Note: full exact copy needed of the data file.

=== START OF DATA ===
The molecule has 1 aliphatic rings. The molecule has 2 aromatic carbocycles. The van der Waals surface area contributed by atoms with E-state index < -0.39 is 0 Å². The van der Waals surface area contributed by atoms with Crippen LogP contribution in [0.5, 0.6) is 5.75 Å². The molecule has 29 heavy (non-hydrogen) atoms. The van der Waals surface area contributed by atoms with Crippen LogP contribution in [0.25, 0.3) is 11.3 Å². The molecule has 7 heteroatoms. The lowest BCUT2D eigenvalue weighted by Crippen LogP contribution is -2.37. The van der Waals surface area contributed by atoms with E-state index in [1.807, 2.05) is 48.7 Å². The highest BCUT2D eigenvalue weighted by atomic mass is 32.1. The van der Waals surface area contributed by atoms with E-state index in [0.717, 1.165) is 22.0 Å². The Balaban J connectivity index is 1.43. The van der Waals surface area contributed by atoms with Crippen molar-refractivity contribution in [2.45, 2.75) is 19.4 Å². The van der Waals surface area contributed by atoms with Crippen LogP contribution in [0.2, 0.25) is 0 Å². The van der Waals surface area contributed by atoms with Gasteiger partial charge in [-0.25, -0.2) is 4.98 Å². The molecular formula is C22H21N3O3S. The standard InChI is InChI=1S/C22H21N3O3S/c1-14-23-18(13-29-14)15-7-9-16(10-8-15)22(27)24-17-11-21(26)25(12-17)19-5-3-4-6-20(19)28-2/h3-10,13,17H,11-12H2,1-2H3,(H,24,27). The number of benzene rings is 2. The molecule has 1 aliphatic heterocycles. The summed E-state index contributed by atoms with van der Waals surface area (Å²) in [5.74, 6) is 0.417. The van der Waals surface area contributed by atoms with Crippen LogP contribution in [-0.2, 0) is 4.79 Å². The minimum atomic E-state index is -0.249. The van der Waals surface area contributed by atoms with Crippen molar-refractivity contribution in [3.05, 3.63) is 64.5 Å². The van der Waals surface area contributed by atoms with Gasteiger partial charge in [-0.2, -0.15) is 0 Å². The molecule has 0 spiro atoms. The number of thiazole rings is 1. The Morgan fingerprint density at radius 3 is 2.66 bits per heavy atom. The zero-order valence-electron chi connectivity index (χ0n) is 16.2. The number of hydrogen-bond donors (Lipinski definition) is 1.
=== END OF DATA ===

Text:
The molecule has 1 aliphatic rings. The molecule has 2 aromatic carbocycles. The van der Waals surface area contributed by atoms with E-state index < -0.39 is 0 Å². The van der Waals surface area contributed by atoms with Crippen LogP contribution in [0.5, 0.6) is 5.75 Å². The molecule has 29 heavy (non-hydrogen) atoms. The van der Waals surface area contributed by atoms with Crippen LogP contribution in [0.25, 0.3) is 11.3 Å². The molecule has 7 heteroatoms. The lowest BCUT2D eigenvalue weighted by Crippen LogP contribution is -2.37. The van der Waals surface area contributed by atoms with E-state index in [1.807, 2.05) is 48.7 Å². The highest BCUT2D eigenvalue weighted by atomic mass is 32.1. The van der Waals surface area contributed by atoms with E-state index in [0.717, 1.165) is 22.0 Å². The Balaban J connectivity index is 1.43. The van der Waals surface area contributed by atoms with Crippen molar-refractivity contribution in [2.45, 2.75) is 19.4 Å². The van der Waals surface area contributed by atoms with Crippen LogP contribution in [0.2, 0.25) is 0 Å². The van der Waals surface area contributed by atoms with Gasteiger partial charge in [-0.25, -0.2) is 4.98 Å². The molecular formula is C22H21N3O3S. The standard InChI is InChI=1S/C22H21N3O3S/c1-14-23-18(13-29-14)15-7-9-16(10-8-15)22(27)24-17-11-21(26)25(12-17)19-5-3-4-6-20(19)28-2/h3-10,13,17H,11-12H2,1-2H3,(H,24,27). The number of benzene rings is 2. The molecule has 1 aliphatic heterocycles. The summed E-state index contributed by atoms with van der Waals surface area (Å²) in [5.74, 6) is 0.417. The van der Waals surface area contributed by atoms with Crippen LogP contribution in [-0.2, 0) is 4.79 Å². The minimum atomic E-state index is -0.249. The van der Waals surface area contributed by atoms with Crippen molar-refractivity contribution in [3.05, 3.63) is 64.5 Å². The van der Waals surface area contributed by atoms with Gasteiger partial charge in [-0.2, -0.15) is 0 Å². The molecule has 0 spiro atoms. The number of thiazole rings is 1. The Morgan fingerprint density at radius 3 is 2.66 bits per heavy atom. The zero-order valence-electron chi connectivity index (χ0n) is 16.2. The number of hydrogen-bond donors (Lipinski definition) is 1.